Master of Arts in Health Advocacy
at Sarah Lawrence College

Contact

Director of Graduate Admissions

E-mail Emanuel

914.395.2371

Enhance your existing career or transition to one where you can influence health policy, help individuals access an increasingly complex health care system, and improve the capacity of individuals and communities to effectively voice and advocate for their own concerns.

Established in 1980, the Sarah Lawrence College Health Advocacy Program is the nation’s first master’s degree program in the field, and continues to lead in defining this discipline and in preparing professionals to improve health and health care.

This 18-month accelerated low residency program is intellectually rigorous, but does not require one to give up professional or personal responsibilities.

Classes begin in January and May. Students come together for two one-week long onsite intensive sessions followed by online courses. At the same time, students complete a 12 month long capstone project where students engage in a professional advocacy affiliation with a partner organization of their choosing.

Academic Program

With the integration of scholarship and practical knowledge, the multidisciplinary curriculum guides students in their development as leaders in health advocacy who will serve individuals and their families, the communities in which they live, and the public as a whole.

Students develop core competencies in professionalism, collaboration, program development, research and evaluation, and communication. Courses allow students to analyze specific issues, articulate solutions, and counter arguments that could have negative effects on individuals and communities.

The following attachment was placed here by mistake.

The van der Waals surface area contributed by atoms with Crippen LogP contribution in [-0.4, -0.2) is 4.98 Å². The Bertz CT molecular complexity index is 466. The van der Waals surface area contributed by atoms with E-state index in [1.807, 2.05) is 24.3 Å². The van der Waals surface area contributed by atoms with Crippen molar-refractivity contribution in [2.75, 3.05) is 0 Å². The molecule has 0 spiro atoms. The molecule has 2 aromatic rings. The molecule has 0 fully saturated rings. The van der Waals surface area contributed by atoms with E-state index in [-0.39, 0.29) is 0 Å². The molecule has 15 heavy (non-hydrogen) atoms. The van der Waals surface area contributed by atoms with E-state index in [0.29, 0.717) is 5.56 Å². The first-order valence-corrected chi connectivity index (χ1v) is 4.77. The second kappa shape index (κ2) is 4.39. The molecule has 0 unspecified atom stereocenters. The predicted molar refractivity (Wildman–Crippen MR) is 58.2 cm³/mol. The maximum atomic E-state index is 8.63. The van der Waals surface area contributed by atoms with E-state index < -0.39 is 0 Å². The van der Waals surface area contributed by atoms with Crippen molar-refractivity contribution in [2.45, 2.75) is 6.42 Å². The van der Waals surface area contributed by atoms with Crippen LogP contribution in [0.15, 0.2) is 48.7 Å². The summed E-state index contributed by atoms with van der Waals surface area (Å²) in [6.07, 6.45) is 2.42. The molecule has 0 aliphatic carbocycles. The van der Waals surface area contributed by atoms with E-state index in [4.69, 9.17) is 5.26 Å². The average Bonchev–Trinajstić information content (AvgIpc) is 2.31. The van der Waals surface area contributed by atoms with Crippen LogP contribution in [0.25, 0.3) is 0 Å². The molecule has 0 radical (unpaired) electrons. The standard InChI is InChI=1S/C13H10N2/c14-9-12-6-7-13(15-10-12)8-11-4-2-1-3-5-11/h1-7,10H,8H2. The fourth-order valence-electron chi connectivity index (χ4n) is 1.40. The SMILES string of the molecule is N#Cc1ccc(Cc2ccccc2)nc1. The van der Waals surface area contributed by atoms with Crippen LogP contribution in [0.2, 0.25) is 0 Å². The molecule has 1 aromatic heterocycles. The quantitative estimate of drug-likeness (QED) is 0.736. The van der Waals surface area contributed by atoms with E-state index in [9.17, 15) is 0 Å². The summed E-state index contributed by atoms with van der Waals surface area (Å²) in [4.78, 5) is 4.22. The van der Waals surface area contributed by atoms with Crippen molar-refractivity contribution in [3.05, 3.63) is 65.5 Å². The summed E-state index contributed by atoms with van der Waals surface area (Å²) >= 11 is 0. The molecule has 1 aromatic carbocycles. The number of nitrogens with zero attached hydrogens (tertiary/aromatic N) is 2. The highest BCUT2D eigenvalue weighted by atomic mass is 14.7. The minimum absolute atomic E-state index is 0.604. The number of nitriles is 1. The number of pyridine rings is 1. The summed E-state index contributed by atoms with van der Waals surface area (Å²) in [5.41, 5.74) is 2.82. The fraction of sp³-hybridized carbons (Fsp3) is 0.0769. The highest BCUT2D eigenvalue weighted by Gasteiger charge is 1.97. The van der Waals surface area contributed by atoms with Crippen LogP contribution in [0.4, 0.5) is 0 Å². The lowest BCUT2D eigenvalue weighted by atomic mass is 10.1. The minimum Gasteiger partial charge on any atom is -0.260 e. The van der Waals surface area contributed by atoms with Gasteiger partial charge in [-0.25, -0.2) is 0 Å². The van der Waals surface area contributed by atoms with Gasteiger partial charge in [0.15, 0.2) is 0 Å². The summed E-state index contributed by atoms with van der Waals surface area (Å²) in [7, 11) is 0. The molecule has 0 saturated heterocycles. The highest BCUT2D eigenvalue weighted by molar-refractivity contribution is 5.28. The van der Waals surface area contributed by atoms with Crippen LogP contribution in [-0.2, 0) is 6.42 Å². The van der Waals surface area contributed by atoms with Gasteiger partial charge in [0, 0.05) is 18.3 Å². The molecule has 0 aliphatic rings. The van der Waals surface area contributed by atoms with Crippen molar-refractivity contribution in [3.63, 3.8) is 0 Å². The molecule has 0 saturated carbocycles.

Students use the capstone project, based on fieldwork with a partner organization that can be the place of employment, to foster expertise in a health advocacy issue they wish to make central to their career, while demonstrating the ability to develop a program and lead its implementation.

Typical Course of Study

  • Models of Advocacy: Theory and Practice I

  • Physiology and Disease

  • History of Health Care in the US 

  • Illness and Disability Narratives

  • Research Methods for Advocacy

  • Program Design and Evaluation

  • Capstone Seminar

  • Health Care Policy

  • Health Law

  • Ethics and Advocacy

  • Economics of Health

  • Models of Advocacy: Theories and Practice II

The program begins with a one-week long in person intensive session. The second one-week long in person intensive takes place during the following summer. Certain courses require two weeks using the Sarah Lawrence College Learning Management System and one week of in-person meetings. All other courses meet using the Sarah Lawrence College Learning Management System.

Capstone Projects

The capstone project offers the student practical professional experience in their area of interest. The fieldwork associated with the project can take place in a variety of settings, including hospitals, community settings, nonprofit organizations, for-profit corporations, government, and other venues, including the student’s place of employment.